Some 15 years ago, after improving the sound of my two-channel audio system by upgrading all of its cables, I looked into doing the same for my home-theater rig. An obvious place to begin was with the Monster Cable coaxial S/PDIF interconnect that was between my DVD player and A/V receiver. Remember, this was around the time HDMI cables first appeared.
I had two options. One was to trade up to Monster’s then top-of-the-line coaxial cable. The other was to audition a cable from one of the makers of exotic audiophile cables. Even then, I knew enough to choose the second option. Since I’d apportioned most of my overall audio budget to my two-channel system, I began looking for boutique cables that wouldn’t break the bank.
I soon bought a coaxial S/PDIF cable: Signals-SuperFi’s Stereovox XV2 ($150/1m, discontinued; all prices USD). Since the early 1990s, Signals-SuperFi’s founder and designer, Chris Sommovigo, had earned a reputation for designing high-performing cables, particularly digital links. In fact, Sommovigo states that, in 1992, he introduced the first “truly precision made” 75-ohm digital coaxial interconnect, under the brand name Illuminati.
On cursory inspection, the impossibly thin Stereovox XV2 looked as if it would stand little chance when compared in listening tests with its much bulkier competitors, including my mid-tier Monster coaxial link. Indeed, to this day, Sommovigo’s digital links are more slender than the norm of high-end interconnects, which are often so bulky they barely fit the input and output jacks of the components they’re designed to connect. But right out of the box, the VX2 trounced the Monster. I soon sold the Monster and never looked back.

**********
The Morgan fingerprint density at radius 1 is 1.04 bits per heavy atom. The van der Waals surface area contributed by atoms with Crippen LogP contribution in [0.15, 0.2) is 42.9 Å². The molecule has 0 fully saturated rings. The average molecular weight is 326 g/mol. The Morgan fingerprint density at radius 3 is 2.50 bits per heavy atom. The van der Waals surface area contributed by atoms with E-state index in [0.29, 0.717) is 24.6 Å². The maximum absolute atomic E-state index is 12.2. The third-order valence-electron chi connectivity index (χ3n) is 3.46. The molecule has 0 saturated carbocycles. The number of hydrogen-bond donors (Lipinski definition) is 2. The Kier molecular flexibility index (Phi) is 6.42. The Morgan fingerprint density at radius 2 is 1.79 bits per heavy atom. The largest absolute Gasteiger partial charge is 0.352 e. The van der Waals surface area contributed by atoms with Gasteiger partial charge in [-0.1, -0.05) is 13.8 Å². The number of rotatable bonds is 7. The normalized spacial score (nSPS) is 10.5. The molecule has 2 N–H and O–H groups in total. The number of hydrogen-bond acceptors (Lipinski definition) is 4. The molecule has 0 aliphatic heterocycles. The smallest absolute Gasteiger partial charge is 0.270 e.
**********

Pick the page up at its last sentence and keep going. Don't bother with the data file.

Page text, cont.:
Over the years, Sommovigo designed cables for two other companies he owned or co-owned, Stereovox and Stereolab. He’s also designed cables for other manufacturers, including Kimber Kable, i2Digital, and others he’s contractually obligated not to name. Sommovigo also designed the famous Xhadow analog RCA and XLR connectors, which I often used back in the day to make DIY interconnects. His current company, Stereolab LLC, sells cables under the Black Cat Cable brand.